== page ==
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Cash flow – what is it and why does it matter?

We explain why cash flow matters more than ever right now, and what it can teach investors.

Important notes

This article isn’t personal advice. If you’re not sure whether an investment is right for you please seek advice. If you choose to invest the value of your investment will rise and fall, so you could get back less than you put in.

This article is more than 6 months old

It was correct at the time of publishing. Our views and any references to tax, investment and pension rules may have changed since then.

Cash flow sounds like a dry subject. But it really matters, and it matters now more than ever. It’s also not as hard to wrap your head around as you might think.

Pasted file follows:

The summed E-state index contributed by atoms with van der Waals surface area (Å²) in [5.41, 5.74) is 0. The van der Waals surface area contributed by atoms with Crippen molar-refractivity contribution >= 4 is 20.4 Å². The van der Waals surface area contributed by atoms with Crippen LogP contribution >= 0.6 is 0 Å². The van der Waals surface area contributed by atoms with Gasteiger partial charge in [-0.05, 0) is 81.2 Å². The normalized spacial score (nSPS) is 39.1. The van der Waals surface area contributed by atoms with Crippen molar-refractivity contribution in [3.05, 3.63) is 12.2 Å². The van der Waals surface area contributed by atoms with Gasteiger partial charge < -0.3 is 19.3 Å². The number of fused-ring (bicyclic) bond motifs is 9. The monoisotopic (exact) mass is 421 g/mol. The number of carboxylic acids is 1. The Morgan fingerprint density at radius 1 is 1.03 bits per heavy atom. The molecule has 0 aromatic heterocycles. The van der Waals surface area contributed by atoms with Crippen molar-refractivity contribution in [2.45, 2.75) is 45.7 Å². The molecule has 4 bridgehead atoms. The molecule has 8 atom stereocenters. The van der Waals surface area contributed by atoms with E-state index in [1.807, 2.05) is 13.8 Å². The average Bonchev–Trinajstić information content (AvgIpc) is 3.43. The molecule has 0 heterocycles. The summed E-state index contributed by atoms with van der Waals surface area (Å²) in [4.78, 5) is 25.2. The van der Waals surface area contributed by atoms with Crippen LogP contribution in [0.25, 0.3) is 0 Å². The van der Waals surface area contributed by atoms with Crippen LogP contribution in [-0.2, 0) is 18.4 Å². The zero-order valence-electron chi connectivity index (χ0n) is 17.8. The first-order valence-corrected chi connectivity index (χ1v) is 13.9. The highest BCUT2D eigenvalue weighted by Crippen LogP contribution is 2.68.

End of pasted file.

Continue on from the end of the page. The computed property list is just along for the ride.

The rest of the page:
A trend we’re seeing now is that for some companies, profits are improving, but cash flow isn’t enjoying the same boost. That’s largely because they aren’t facing the same impairment or provision charges (more on that later) as they did in the onset of the pandemic.

Cash flow can often be a much better indicator of financial health than profit. All sorts of things can affect profit, and it’s a more easily manipulated number. You can’t really do that with cash.

Why is profit different to cash?

Cash flow represents the amount of actual cash entering and leaving the business. It shows what’s left over from running operations that can then be used for other purposes like to pay down debts or pay a dividend.

An easy example would be depreciation. If a company spends £5m on some new machinery in a year, it rarely shows up as a £5m deduction on the income statement. Instead it’s often reflected in an annual depreciation charge to reflect the degrading value of the machine over its life. For example, £500,000 a year. That will affect profit, but not cash. The cash impact is a one off – £5m to reflect how much money actually left the business to pay for the equipment.